The Undercover Policing Inquiry today heard closing statements regarding the investigation into historic illegal policing tactics. The statement revealed that, as early as 1983, the Metropolitan Police was aware of the “widespread misogyny…at the highest levels.”
The inquiry focuses on the operations of the ‘Special Demonstration Squad’, an undercover unit working with Scotland Yard and the security services, which infiltrated protest groups between 1968 and 2008. The inquiry is examining conduct of 139 undercover officers who spied on over 1,000 left-wing groups. During this time, police officers operated under assumed identities for extended periods of time, luring people into fictitious relationships in order to spy on them. One officer even fathered a child with an activist, before disappearing when the child was two. ‘Women were used casually by the undercover officers according to their personal preferences…to maintain cover, gain access or obtain information,’ the inquiry heard.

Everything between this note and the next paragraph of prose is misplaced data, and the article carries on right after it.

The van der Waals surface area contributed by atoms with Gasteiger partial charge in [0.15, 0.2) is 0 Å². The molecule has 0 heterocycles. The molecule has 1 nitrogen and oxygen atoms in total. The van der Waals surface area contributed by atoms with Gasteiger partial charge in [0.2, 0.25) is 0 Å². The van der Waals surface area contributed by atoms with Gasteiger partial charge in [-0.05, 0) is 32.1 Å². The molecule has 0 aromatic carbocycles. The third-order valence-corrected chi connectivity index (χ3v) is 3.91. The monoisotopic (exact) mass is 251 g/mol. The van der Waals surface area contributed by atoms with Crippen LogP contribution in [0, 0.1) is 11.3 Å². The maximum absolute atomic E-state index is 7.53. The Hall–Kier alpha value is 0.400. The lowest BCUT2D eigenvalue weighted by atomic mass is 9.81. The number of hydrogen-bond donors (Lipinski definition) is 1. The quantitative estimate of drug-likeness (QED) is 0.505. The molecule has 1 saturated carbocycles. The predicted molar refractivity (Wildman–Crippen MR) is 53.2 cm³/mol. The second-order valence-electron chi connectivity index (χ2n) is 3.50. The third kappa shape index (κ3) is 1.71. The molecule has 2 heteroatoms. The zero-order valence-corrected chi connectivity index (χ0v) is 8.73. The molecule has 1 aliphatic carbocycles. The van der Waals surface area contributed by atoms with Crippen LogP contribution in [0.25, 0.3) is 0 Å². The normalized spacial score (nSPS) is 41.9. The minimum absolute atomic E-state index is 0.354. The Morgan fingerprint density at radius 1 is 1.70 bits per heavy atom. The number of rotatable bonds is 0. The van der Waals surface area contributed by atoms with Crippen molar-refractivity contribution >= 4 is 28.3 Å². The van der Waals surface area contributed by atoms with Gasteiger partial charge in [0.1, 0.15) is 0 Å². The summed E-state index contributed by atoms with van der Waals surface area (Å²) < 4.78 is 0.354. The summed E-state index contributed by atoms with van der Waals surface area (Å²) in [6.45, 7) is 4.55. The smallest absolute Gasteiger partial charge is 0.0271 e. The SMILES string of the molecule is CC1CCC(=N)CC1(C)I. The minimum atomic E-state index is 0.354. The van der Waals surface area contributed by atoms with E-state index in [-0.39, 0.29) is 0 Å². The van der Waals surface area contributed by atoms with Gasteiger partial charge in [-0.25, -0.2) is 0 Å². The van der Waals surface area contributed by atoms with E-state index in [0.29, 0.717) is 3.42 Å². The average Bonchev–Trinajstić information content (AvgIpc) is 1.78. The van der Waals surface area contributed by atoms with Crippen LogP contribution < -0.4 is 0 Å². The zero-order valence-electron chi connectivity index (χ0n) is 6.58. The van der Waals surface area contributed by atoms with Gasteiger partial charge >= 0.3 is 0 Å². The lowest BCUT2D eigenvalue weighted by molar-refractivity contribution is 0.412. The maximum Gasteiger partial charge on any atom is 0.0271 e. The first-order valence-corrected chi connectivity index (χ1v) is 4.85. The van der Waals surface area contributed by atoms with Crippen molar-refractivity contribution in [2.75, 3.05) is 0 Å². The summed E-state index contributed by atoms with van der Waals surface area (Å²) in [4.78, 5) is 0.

Closing statements made on behalf of 25 women deceived into relationships by undercover police officers drew attention to the 1983 report Police in Action. This report referred such acts as “rubber-stamping [Women Police Officers] on the bare bum.” It is not clear whether the Met disclosed this report to the inquiry.
Charlotte Kilroy KC argued that these acts ‘had a strong influence on policemen’s behaviour towards women, towards victims of sexual offences, and towards sexual offenders.’ Failure to combat this “endemic” culture of misogyny and institutional sexism contributed to the recent scandals surrounding the Met, in particular the rapes committed by Wayne Couzens and David Carrick.
The representative for the Met has admitted that the operations were “unjustifiable”. The inquiry has heard that ‘no one appears to have addressed their mind to the legality of the SDS’ operations… had they done so… they should have decided to disband the SDS.’